In the early 90s the golden days of live Australian music had subsided to a burnt-out landscape of encroaching pokies and corporate pop. Yet, on the outskirts, change was signaled with the emergence of Grunge, the rise of Rave culture, and the first jolts of Hip Hop beginning to spark.
One group that emerged out of this time to forge a unique path in the Oz music annals is SKUNKHOUR. Cited by many fans, and artists, down through the years to today, as a unique, innovative presence. A diverse amalgam of members that fused eclectic influences to form a brand of rhythmic, indie-soul-pop. Combining funk, rock, and rap, with elements of a new wave, to carve new ground.
An irresistible rhythm section of brothers Dean and Michael Sutherland, melded with the innovative cut of Warwick Scott’s guitar, overlaid with the exhilarating lead vocals of Aya Larkin, cemented by brother Del Larkin’s arresting rap, spiked with a shimmering brass section.… Moving rapidly, they hit Australian radio airwaves for the first time in 1993 with the independent debut album “Skunkhour”. The record quickly achieved cult status, catching on with a knowing audience around the country.
The band toured relentlessly throughout the 1990’s, earning a reputation as one of Australia’s must-see live acts, and becoming festival mainstays.
Their storied debut was followed by the Gold status selling album FEED in ’94, including the iconic track “Up to Our Necks”. A UK/European deal with the British label Acid Jazz ensued, with tours of Europe and the UK in ’95 and ’96, to sold-out gigs in France, Switzerland, and Italy in particular.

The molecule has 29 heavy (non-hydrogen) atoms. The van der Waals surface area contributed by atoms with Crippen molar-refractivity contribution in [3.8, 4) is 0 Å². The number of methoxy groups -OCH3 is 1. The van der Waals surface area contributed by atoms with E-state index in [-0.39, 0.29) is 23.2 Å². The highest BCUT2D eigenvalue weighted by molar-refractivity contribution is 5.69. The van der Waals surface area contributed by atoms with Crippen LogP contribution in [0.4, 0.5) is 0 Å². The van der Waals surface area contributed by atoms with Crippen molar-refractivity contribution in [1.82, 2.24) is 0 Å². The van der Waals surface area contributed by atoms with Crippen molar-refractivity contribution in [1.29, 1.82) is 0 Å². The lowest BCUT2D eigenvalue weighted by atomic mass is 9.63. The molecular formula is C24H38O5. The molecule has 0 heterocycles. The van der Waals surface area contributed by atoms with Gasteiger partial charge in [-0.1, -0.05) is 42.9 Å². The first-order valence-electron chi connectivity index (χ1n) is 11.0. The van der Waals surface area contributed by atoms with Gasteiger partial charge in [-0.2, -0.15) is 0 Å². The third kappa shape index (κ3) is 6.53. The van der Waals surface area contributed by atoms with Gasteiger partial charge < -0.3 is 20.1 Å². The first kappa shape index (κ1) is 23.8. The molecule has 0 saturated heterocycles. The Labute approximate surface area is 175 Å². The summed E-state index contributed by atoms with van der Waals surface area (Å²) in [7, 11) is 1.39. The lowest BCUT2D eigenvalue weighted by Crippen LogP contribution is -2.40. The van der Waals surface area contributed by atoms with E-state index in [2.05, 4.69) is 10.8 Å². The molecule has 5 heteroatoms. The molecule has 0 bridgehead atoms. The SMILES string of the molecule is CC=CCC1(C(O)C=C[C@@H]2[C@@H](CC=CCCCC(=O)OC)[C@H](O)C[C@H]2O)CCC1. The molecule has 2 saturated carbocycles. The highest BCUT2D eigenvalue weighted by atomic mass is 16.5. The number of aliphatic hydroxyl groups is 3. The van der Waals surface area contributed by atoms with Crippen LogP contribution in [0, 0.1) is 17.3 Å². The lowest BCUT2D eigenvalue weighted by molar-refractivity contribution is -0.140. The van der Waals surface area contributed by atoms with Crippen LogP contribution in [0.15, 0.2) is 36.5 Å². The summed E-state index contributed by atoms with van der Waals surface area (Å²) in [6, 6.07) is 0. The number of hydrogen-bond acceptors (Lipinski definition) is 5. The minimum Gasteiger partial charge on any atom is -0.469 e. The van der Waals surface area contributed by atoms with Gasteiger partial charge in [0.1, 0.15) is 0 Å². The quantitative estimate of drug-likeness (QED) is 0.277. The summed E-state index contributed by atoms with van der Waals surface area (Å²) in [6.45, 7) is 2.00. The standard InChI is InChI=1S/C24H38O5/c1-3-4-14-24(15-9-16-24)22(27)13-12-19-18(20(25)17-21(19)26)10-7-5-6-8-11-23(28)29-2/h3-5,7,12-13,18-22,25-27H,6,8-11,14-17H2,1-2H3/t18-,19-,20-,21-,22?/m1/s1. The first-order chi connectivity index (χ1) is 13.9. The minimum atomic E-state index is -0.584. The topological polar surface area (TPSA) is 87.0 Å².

Del left the group after those tours, and Skunkhour began to record a third album, “Chin Chin”, released in 1997. A darker, more innovative outing, showcasing the synth talents of keyboard prodigy Paul Searles, who joined back in 1994.
The band achieved further success with the critically acclaimed “the Go” in 2001, with two songs from the album being voted into Triple J’s Hottest 100 that year. They split soon after with members moving interstate and overseas. In 2009 they reunited for a national tour, and the group maintains a strong performance presence to the current day.
From their early conjuring of alchemic grooves in a Kings Cross nightclub, to rocking the main stage in front of massive festival crowds, SKUNKHOUR pried open a closed door through which acts such as the Hilltop Hoods, the Cat Empire, and the Avalanches followed.
They garnered a widespread international following, fostered a passionate home fan base, and have left an enduring legacy within Australian music.
“…. One of my favourite Australian bands ever, Skunkhour, were before, and after their time, existing in the nexus of things known and unknown in a time when grunge excused every shit guitarist and forced every cardigan clad under- graduate into a sneaker gazing depression. Skunkhour were bright, bold, and fucking beautiful!” Adam Zammit – former CEO Big Day Out, Parker and Mister French Artist Management, Publisher- The Music Network, Brag Magazine